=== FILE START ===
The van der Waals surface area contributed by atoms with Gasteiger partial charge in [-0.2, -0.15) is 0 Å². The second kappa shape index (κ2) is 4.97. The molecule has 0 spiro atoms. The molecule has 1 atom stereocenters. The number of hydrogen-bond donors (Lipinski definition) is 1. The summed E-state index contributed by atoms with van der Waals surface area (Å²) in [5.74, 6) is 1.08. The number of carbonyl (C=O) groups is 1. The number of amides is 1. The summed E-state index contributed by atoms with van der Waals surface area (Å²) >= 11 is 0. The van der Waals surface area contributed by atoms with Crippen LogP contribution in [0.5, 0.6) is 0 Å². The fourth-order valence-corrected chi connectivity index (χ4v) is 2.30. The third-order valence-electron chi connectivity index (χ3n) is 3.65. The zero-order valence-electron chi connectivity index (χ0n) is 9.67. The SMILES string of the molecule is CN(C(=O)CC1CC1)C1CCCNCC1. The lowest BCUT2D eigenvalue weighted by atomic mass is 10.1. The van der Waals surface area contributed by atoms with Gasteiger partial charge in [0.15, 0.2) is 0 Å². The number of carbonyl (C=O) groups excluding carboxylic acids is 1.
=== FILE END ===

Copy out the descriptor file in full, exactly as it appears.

The van der Waals surface area contributed by atoms with Gasteiger partial charge in [-0.2, -0.15) is 0 Å². The second kappa shape index (κ2) is 4.97. The molecule has 0 spiro atoms. The molecule has 1 atom stereocenters. The number of hydrogen-bond donors (Lipinski definition) is 1. The summed E-state index contributed by atoms with van der Waals surface area (Å²) in [5.74, 6) is 1.08. The number of carbonyl (C=O) groups is 1. The number of amides is 1. The summed E-state index contributed by atoms with van der Waals surface area (Å²) >= 11 is 0. The van der Waals surface area contributed by atoms with Crippen LogP contribution in [0.5, 0.6) is 0 Å². The fourth-order valence-corrected chi connectivity index (χ4v) is 2.30. The third-order valence-electron chi connectivity index (χ3n) is 3.65. The zero-order valence-electron chi connectivity index (χ0n) is 9.67. The SMILES string of the molecule is CN(C(=O)CC1CC1)C1CCCNCC1. The lowest BCUT2D eigenvalue weighted by atomic mass is 10.1. The van der Waals surface area contributed by atoms with Gasteiger partial charge in [0.15, 0.2) is 0 Å². The number of carbonyl (C=O) groups excluding carboxylic acids is 1.